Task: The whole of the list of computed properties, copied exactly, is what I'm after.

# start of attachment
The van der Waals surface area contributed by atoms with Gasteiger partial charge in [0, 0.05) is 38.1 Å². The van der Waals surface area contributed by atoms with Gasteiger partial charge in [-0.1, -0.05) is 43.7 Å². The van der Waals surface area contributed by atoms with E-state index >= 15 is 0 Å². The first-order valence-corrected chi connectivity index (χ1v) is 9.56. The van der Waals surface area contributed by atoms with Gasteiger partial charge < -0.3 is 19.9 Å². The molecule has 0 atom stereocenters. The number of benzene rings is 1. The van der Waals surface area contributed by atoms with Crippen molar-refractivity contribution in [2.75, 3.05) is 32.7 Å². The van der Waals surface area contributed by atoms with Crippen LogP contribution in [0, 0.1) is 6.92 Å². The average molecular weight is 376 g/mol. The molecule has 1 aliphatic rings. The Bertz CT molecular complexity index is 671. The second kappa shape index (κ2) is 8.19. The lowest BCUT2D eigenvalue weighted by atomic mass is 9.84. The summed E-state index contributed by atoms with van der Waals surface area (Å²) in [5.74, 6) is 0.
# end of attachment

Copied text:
The van der Waals surface area contributed by atoms with Gasteiger partial charge in [0, 0.05) is 38.1 Å². The van der Waals surface area contributed by atoms with Gasteiger partial charge in [-0.1, -0.05) is 43.7 Å². The van der Waals surface area contributed by atoms with E-state index >= 15 is 0 Å². The first-order valence-corrected chi connectivity index (χ1v) is 9.56. The van der Waals surface area contributed by atoms with Gasteiger partial charge < -0.3 is 19.9 Å². The molecule has 0 atom stereocenters. The number of benzene rings is 1. The van der Waals surface area contributed by atoms with Crippen molar-refractivity contribution in [2.75, 3.05) is 32.7 Å². The van der Waals surface area contributed by atoms with Crippen LogP contribution in [0, 0.1) is 6.92 Å². The average molecular weight is 376 g/mol. The molecule has 1 aliphatic rings. The Bertz CT molecular complexity index is 671. The second kappa shape index (κ2) is 8.19. The lowest BCUT2D eigenvalue weighted by atomic mass is 9.84. The summed E-state index contributed by atoms with van der Waals surface area (Å²) in [5.74, 6) is 0.